Why progressives must support Miller in 2010

Post by Eric Mang in ,

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Mang asks, who's going to fight for the little guy?

We are on Day 30 of the civic strike here in Toronto.

In the past month, we’ve seen hostility directed toward unions, most often by citizens who have incorrect conceptions of unions or by embittered right-wingers afflicted with existences so miserable that they wish for a life of extreme suckitude for everyone else.

Amidst this yelling, arrows have been fired by the left and by labour at the usually union-friendly Toronto Mayor David Miller.

Miller has made a number of errors in this past month of strike action. His gun-slinger, tough-guy “enough is enough” rhetoric, his exposing details of a deal to the general public, his refusal (and other Councillors are to blame too) to roll back the 2.4% pay increase recently given (read: voted on) to Councillors and the Mayor, his tiresome reliance on the recession as an excuse to not offer CUPE what every other city union has received. These add up to some furious feelings rightly directed at Miller.

But if not Miller in 2010, who? John Tory? Denzil Minnan-Wong or Karen Stintz or Furious George Smitherman? Do you think any of these people will be better for progressives, for anyone who fights for social justice? The answer is “no.”

A mayor beholden to the right, to developers and business, will not be good for unions. Indeed, a right-wing mayor will not be good for the public interest.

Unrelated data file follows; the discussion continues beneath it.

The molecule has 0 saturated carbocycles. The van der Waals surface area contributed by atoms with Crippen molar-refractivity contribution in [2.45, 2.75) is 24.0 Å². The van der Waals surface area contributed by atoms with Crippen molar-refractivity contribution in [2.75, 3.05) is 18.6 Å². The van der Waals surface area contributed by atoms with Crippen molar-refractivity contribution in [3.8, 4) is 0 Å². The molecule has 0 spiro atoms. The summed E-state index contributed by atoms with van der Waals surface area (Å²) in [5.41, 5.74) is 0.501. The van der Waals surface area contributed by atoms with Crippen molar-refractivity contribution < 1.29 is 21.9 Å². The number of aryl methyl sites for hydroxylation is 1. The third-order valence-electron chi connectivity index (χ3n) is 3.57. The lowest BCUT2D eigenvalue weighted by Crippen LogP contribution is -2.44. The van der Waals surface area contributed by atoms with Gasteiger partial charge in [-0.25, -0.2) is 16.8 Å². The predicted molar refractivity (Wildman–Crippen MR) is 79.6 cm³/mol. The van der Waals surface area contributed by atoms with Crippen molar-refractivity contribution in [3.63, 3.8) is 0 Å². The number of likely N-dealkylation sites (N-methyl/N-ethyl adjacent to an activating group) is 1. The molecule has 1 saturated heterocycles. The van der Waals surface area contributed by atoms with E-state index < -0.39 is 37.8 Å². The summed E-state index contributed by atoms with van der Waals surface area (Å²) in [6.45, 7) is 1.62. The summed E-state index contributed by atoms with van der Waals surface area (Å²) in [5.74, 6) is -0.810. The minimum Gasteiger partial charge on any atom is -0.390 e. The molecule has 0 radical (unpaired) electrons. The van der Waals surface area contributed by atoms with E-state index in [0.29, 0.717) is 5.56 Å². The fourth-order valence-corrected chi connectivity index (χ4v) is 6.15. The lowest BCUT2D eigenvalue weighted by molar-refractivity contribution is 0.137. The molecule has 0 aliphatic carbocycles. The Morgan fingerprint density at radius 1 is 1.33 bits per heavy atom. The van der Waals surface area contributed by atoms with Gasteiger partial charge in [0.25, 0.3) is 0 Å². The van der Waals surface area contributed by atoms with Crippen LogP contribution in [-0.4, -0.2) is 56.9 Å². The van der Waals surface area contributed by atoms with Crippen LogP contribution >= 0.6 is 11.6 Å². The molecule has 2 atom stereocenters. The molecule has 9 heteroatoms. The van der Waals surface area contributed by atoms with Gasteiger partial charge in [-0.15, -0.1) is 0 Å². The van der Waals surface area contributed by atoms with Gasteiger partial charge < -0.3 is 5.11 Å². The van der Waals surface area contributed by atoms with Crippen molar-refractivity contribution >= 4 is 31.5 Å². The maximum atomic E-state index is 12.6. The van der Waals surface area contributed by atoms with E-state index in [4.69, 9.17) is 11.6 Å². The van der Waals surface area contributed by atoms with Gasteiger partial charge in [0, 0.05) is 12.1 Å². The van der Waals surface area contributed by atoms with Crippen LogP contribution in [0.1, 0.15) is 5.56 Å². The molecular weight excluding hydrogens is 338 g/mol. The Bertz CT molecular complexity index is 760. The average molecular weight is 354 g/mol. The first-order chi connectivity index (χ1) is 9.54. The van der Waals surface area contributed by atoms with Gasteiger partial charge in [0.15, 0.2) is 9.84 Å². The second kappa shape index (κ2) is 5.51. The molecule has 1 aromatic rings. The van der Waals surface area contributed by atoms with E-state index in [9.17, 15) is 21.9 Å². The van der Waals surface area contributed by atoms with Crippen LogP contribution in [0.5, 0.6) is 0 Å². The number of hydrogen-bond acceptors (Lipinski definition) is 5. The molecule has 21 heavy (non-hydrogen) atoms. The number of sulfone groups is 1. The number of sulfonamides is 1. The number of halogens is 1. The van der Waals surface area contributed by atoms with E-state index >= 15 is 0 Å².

Union jobs and a strong public service will be battered and bruised, trimmed and cut, as bits and pieces are auctioned off to the private sector. There will be more public-private partnerships (P3s) and more alternate service delivery (ASD) arrangements; a wholesale corporatization of public services. And as I’ve noted in past posts, P3s and ASDs are not typically cost-effective, are not transparent and accountable to the public, may not serve all citizens equitably and fairly, and are not democratically responsive when public services are handed over to the private sector.

We get who we vote for and if we fire Miller, we’ll elect a pro-business mayor who will privatize, outsource, cut public services and do all the things right-wing politicians typically do to reward their corporate supporters. Research indicates that politicians who are supported by developers and corporations through campaign contributions, are friendlier to developers and corporations through policy decisions.

Be annoyed. Be frustrated. Be angry. But when it comes to the next municipal election in 2010, who will be best for progressives and who will surrender our great city to Big Business?

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